Dr John Zeigler, MSc Epidemiology 97′ has been awarded the 2014 Burkitt Medal. The medal award took place as part of the 9th International Cancer Conference and Cancer Week Ireland.
Dr John L. Ziegler of the University of California San Francisco was awarded the medal at a celebratory dinner on September 17 as part of the 9th International Cancer Conference at Trinity College Dublin.
The award recognises people with the integrity, compassion and dedication matching that of Denis Burkitt, a Trinity graduate who is known for his discovery of Burkitt’s lymphoma.
Introducing John Ziegler and commenting on his contribution to cancer, Regius Professor of Medicine Owen Smith, Professor of Haematology in Trinity, and Consultant Paediatric Haematologist at Our Lady’s Children’s Hospital Crumlin, said: “Dr Ziegler has made significant contributions to the fields of medical oncology and to global health. Continuing the legacy of Denis Burkitt, he directed a highly productive research team in Uganda that made dramatic progress to cure a particularly lethal form of childhood cancer. Burkitt himself once remarked of him, ‘You have turned my small path into a superhighway’. Ziegler’s career amply exemplifies Burkitt’s curiosity, leadership, and humanity.”
Head of the School of Medicine in Trinity, Professor Paul Browne said: “Burkitt’s legacy, celebrated at this event, is continued by Dr John Ziegler. His work on cancer, especially in connection with developing countries is tremendous.”
John Ziegler, Founding Director, Global Health Sciences Graduate Program, University of California San Francisco (UCSF), USA, received his undergraduate degree (BA, English Literature) from Amherst College, Amherst Massachusetts, and his MD from Cornell University Medical School in New York City. Following medical house staff training at Bellevue Hospital in New York, he joined the National Cancer Institute (NCI) in 1966, beginning a life-long career in cancer research and care. In 1967 he was assigned to begin a long collaboration with Makerere University in Kampala, Uganda, studying Burkitt’s lymphoma and other indigenous cancers. Together with Ugandan counterparts, he developed curative therapies for lymphoma and established a cancer institute that today has expanded to a major centre of excellence in sub Saharan Africa.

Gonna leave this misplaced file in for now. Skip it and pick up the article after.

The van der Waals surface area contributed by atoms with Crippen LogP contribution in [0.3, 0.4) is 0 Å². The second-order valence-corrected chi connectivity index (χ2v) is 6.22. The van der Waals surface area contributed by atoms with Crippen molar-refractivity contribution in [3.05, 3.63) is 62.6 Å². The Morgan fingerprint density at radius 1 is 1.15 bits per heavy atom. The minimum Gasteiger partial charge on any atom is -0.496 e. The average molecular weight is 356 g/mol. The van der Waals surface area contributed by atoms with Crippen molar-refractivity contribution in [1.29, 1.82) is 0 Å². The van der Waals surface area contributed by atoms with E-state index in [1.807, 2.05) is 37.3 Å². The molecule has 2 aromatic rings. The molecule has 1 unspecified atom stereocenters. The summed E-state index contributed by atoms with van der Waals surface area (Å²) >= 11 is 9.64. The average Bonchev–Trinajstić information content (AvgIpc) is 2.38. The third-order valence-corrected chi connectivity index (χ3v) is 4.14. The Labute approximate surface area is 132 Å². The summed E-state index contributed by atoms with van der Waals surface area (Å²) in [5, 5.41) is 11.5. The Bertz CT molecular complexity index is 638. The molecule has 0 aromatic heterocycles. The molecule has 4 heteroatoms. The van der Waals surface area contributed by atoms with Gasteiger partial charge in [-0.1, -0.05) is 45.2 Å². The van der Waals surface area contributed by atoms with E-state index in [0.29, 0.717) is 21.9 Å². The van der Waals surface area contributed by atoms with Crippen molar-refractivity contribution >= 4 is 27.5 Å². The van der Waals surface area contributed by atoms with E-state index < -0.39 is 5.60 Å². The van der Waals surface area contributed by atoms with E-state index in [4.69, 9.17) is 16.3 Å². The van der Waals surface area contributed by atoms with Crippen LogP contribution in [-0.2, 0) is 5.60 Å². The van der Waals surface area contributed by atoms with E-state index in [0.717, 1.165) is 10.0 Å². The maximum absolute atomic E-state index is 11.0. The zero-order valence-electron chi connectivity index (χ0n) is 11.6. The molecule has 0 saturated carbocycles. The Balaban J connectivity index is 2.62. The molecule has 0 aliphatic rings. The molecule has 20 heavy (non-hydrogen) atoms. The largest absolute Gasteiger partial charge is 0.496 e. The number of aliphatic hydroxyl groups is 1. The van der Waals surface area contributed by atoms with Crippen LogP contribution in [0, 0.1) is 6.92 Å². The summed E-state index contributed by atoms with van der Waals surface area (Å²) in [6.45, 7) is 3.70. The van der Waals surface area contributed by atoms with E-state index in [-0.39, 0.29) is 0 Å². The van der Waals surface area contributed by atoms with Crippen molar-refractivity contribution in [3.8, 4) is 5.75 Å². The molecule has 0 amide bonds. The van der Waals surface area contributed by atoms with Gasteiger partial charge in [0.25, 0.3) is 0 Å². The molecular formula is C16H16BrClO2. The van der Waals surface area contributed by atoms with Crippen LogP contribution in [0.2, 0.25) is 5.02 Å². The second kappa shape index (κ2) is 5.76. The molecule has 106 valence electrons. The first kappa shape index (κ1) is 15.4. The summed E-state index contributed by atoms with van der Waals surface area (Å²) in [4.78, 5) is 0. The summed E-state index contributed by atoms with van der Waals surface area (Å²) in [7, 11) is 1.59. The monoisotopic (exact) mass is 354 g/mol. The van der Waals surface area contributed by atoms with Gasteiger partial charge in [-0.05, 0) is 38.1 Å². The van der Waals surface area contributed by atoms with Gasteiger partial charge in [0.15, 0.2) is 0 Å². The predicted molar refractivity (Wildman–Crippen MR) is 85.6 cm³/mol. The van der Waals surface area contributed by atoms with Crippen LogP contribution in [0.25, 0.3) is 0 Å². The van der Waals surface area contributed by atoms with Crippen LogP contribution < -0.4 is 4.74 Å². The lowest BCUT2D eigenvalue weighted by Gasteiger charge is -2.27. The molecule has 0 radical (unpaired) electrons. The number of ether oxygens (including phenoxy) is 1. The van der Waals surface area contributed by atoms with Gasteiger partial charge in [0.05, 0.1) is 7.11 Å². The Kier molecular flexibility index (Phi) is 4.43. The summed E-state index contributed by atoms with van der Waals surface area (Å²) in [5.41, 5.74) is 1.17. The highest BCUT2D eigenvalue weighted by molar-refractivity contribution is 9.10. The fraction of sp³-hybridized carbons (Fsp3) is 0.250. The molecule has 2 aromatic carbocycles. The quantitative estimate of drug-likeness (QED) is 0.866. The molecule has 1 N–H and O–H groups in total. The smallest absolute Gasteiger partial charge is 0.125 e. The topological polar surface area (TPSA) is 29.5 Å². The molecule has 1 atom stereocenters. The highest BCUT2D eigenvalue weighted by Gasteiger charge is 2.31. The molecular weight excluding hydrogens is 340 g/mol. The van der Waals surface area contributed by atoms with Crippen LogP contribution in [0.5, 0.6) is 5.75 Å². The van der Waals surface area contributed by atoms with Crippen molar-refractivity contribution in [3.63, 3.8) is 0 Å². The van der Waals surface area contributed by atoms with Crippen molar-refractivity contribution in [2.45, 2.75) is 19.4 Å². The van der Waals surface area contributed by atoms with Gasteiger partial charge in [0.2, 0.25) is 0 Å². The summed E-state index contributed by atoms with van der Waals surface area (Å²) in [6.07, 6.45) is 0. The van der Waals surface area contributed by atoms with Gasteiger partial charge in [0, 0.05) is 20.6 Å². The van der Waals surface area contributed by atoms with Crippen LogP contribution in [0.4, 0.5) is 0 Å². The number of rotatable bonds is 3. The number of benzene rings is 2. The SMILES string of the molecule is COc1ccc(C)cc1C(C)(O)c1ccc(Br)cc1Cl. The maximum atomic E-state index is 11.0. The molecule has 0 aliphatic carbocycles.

After five years Ziegler returned to the National Cancer Institute to head clinical oncology, and in 1981 moved to University of California San Francisco. The AIDS pandemic made its first appearance in San Francisco, heralded by opportunistic infections and two malignancies – Kaposi’s sarcoma and non Hodgkin’s lymphoma. Ziegler and colleagues made important contributions to this field both in California and back in Uganda. In his later career, earning an MSc in epidemiology from the London School of Hygiene and Tropical Medicine, Ziegler headed a cancer genetics clinic at University of California San Francisco, and most recently was founding director of a global health Master’s degree.